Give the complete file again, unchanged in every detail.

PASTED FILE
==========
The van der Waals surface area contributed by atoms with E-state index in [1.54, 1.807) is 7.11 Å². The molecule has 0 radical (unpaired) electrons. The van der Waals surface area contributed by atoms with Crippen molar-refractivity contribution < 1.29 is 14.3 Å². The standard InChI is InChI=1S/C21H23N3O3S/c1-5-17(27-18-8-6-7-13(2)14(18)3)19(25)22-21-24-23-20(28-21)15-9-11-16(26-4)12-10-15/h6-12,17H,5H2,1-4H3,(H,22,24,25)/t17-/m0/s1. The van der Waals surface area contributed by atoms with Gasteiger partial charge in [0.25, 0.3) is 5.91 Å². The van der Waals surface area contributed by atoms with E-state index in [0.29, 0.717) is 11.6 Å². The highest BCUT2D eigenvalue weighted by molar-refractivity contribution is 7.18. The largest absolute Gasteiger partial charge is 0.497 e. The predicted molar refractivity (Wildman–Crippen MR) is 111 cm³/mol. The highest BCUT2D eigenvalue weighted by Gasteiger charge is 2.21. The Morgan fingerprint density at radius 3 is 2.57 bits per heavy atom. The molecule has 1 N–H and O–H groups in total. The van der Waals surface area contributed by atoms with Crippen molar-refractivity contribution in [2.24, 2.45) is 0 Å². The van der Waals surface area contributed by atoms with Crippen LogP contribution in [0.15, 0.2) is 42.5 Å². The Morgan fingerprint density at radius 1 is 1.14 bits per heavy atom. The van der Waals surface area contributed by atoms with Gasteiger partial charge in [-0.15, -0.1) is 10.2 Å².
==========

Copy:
The van der Waals surface area contributed by atoms with E-state index in [1.54, 1.807) is 7.11 Å². The molecule has 0 radical (unpaired) electrons. The van der Waals surface area contributed by atoms with Crippen molar-refractivity contribution < 1.29 is 14.3 Å². The standard InChI is InChI=1S/C21H23N3O3S/c1-5-17(27-18-8-6-7-13(2)14(18)3)19(25)22-21-24-23-20(28-21)15-9-11-16(26-4)12-10-15/h6-12,17H,5H2,1-4H3,(H,22,24,25)/t17-/m0/s1. The van der Waals surface area contributed by atoms with Gasteiger partial charge in [0.25, 0.3) is 5.91 Å². The van der Waals surface area contributed by atoms with E-state index in [0.29, 0.717) is 11.6 Å². The highest BCUT2D eigenvalue weighted by molar-refractivity contribution is 7.18. The largest absolute Gasteiger partial charge is 0.497 e. The predicted molar refractivity (Wildman–Crippen MR) is 111 cm³/mol. The highest BCUT2D eigenvalue weighted by Gasteiger charge is 2.21. The Morgan fingerprint density at radius 3 is 2.57 bits per heavy atom. The molecule has 1 N–H and O–H groups in total. The van der Waals surface area contributed by atoms with Crippen molar-refractivity contribution in [2.24, 2.45) is 0 Å². The van der Waals surface area contributed by atoms with Crippen LogP contribution in [0.15, 0.2) is 42.5 Å². The Morgan fingerprint density at radius 1 is 1.14 bits per heavy atom. The van der Waals surface area contributed by atoms with Gasteiger partial charge in [-0.15, -0.1) is 10.2 Å².